How to Cope with Postpartum Fatigue
Taking care of yourself helps give you the energy to care for — and enjoy — your baby.
Fatigue is a completely normal part of being a new parent. Not only are you recovering from childbirth, but you're also dealing with the needs and demands of a newborn. Your sense of wellbeing plays a big role in how confident you are that you’re doing a good job.
There is no magic cure for fatigue, but making changes in your lifestyle may help. Paying attention to your diet and activity level, as well as finding ways to relax are all important factors.
“Me time” tough to find?
Try to sleep or rest when your baby sleeps. Consider letting him sleep at least part of the night in his own room so restless noises don’t keep you awake. A baby monitor may help give you peace of mind.
If you’re nursing, let your partner change diapers and resettle the baby after nighttime feedings. In general, breastfeeding is preferred, but sometimes bottle feeding is necessary.
Stay hydrated. Dehydration can feel like fatigue. A good rule of thumb for nursing mothers is to drink a glass of water for every feeding. Limit sugary drinks, which may add calories but no nutrition.
Your body is healing. If you’re breastfeeding, your body is also working to produce enough calories to nourish your baby. Make sure to supplement regular, balanced meals with healthy snacks. Fruits, vegetables, whole grains, low-fat or fat-free dairy and lean protein, nuts, seeds and legumes are all good choices.
Each week, nursing mothers should try to eat a variety of fish lower in mercury. That’s three or four servings of fish like salmon, shrimp, pollock, tuna (light canned), tilapia, catfish or cod. Breastfeeding moms should also avoid eating fish with high mercury levels like tilefish, shark, swordfish, and king mackerel, and try to limit white (albacore) tuna to 6 ounces a week.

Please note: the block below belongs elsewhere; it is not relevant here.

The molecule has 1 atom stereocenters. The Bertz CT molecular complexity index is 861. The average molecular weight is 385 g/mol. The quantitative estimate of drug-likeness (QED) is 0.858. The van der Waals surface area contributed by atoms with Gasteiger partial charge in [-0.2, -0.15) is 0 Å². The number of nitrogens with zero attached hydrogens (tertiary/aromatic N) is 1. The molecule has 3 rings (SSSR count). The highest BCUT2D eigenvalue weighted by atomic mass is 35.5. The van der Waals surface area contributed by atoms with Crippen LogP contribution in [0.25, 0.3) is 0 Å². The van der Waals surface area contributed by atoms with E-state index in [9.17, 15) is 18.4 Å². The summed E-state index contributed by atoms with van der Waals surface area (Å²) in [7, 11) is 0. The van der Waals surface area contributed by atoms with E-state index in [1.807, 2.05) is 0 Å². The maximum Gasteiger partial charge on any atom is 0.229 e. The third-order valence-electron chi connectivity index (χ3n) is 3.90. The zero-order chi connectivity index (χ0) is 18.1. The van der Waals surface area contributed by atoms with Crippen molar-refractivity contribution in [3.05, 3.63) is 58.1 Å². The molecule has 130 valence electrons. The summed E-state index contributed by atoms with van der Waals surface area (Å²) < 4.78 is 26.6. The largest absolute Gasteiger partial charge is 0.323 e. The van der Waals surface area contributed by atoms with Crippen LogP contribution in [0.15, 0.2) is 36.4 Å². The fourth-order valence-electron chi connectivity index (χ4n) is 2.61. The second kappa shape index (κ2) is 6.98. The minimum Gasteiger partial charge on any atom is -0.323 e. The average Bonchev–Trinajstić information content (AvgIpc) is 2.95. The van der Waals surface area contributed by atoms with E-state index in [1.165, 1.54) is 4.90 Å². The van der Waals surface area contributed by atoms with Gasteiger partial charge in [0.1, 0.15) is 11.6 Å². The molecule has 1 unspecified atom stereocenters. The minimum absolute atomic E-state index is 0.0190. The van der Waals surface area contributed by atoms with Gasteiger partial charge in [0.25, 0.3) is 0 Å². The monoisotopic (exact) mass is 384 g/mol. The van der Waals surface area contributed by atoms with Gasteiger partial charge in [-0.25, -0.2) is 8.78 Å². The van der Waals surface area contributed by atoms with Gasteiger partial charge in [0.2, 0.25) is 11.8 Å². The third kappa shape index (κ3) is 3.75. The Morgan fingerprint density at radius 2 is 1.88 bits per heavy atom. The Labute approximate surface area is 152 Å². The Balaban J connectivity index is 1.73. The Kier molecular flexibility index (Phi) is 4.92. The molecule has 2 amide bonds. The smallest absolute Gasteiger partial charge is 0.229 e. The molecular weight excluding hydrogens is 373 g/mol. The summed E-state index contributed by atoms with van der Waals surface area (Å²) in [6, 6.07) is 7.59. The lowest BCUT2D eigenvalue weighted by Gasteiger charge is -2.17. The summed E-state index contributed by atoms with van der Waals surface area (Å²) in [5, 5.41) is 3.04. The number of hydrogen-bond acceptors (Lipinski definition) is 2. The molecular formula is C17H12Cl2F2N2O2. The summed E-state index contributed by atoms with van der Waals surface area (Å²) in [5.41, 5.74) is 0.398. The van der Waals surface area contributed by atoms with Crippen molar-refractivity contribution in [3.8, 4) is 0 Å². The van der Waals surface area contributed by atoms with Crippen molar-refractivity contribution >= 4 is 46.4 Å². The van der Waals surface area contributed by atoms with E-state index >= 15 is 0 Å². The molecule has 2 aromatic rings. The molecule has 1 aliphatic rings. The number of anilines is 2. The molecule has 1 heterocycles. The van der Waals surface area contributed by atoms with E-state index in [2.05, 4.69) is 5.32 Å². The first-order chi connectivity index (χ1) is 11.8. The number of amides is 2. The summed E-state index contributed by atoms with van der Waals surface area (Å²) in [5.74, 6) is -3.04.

Try to get exercise
You may not realize it, but daily exercise can raise your energy level and boost your sense of wellbeing. It may also help restore muscle strength and help you maintain or lose weight.
Moderate-intensity physical activity, such as brisk walking, may help improve your mood. Walking is also good because you can take your baby along and don’t need to find childcare. However, be sure to talk to your doctor about what kinds and amounts of activities are right for you and whether it’s appropriate for you to take your baby into crowds.
Tap your support network
If family and friends ask to help, give them a household chore to do. Let them care for your newborn while you take a nap or a bath.
Think about hiring a babysitter and staying home in another room. Or catch up with a friend or your partner. Time away from baby can help you enjoy your parenting time.
The “baby blues” and beyond
Fatigue is normal, but being overly tired may signal postpartum depression or physical conditions such as anemia. Call your doctor if you feel tired, sad or overwhelmed for more than a few days. And remember to talk about your mood and energy level at your postpartum appointment.
By Beth Hawkins, Contributing Writer
American College of Obstetricians and Gynecologists. Your Pregnancy and Childbirth: Month to month. 6th ed. Washington, DC: ACOG; 2015.
American College of Obstetricians and Gynecologists. Getting in shape after your baby is born. Accessed: June 30, 2016.
March of Dimes. New mom fatigue. Accessed: June 30, 2016.
U.S. Department of Agriculture. ChooseMyPlate.gov. Health and nutrition information for pregnant and breastfeeding women. Accessed: June 30, 2016.
Last Updated: June 30, 2016